{Interpretive Declaration: As regards to the exploratory mandates, if two parties have the same number of deputies, then shall go first the party that has obtained more votes at the elections. A party just formed and recognized by the Regulation of the Parliament, shall follow a more ancient party with the same number of deputies. In both cases, exploratory mandates shall not be given to more than four parties.}

Article 38 [Cabinet's Dismissal]

(1) The President of the Republic shall divest the Prime Minster of his duties when the latter has resigned and when the Government has been defeated in Parliament, in accordance with the provisions of Article 84. In these cases, the provisions of Article 37 (2), (3) and (4) shall apply. If the Prime Minister who has resigned is the leader of a party having the absolute majority in Parliament, the provisions of Article 37 (3) shall apply.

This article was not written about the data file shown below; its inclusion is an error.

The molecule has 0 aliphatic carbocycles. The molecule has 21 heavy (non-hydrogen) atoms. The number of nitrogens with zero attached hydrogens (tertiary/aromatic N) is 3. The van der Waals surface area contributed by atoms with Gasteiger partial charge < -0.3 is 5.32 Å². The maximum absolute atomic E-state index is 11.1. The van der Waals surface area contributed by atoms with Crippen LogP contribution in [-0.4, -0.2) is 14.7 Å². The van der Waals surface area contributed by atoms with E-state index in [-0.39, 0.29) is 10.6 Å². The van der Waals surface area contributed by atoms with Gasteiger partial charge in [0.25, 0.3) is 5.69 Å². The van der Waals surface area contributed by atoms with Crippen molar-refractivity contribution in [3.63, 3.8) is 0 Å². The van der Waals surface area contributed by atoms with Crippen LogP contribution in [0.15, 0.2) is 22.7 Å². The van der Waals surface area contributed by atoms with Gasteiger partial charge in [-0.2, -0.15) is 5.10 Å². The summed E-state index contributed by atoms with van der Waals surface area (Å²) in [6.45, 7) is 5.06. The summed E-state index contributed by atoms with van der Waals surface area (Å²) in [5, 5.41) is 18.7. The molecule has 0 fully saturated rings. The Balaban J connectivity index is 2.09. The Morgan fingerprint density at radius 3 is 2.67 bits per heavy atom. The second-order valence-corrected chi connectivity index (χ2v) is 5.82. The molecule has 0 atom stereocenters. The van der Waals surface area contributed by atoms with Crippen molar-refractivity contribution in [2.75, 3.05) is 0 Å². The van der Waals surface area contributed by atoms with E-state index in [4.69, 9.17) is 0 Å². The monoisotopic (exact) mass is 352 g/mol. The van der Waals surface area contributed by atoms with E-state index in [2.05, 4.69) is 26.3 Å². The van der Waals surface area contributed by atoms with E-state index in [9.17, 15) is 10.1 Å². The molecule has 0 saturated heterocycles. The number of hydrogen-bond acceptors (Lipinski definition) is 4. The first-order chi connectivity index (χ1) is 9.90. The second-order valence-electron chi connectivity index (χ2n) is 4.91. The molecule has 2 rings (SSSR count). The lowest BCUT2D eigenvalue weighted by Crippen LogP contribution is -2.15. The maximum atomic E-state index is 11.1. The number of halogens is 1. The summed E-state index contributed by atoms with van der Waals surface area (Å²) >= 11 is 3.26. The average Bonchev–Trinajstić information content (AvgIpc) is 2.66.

(2) If the Prime Minister resigns or dies, the President of the Republic shall appoint at this post the person proposed by the deputies of its party, in a period no longer than three days. Till the appointment of the new Prime Minister, the first vice president of the Cabinet or the first in rank Minister shall assume the functions of Prime Minister.

(3) {...}

Article 39 [Council of the Republic]

{...}

Article 40 [Convocation of Parliament]

(1) The President of the Republic shall convoke Parliament in ordinary session once a year according to the provisions of Article 64 (1), and in extraordinary session whenever he deems it reasonable; he shall open and close each Parliamentary term in person or through the Prime Minister.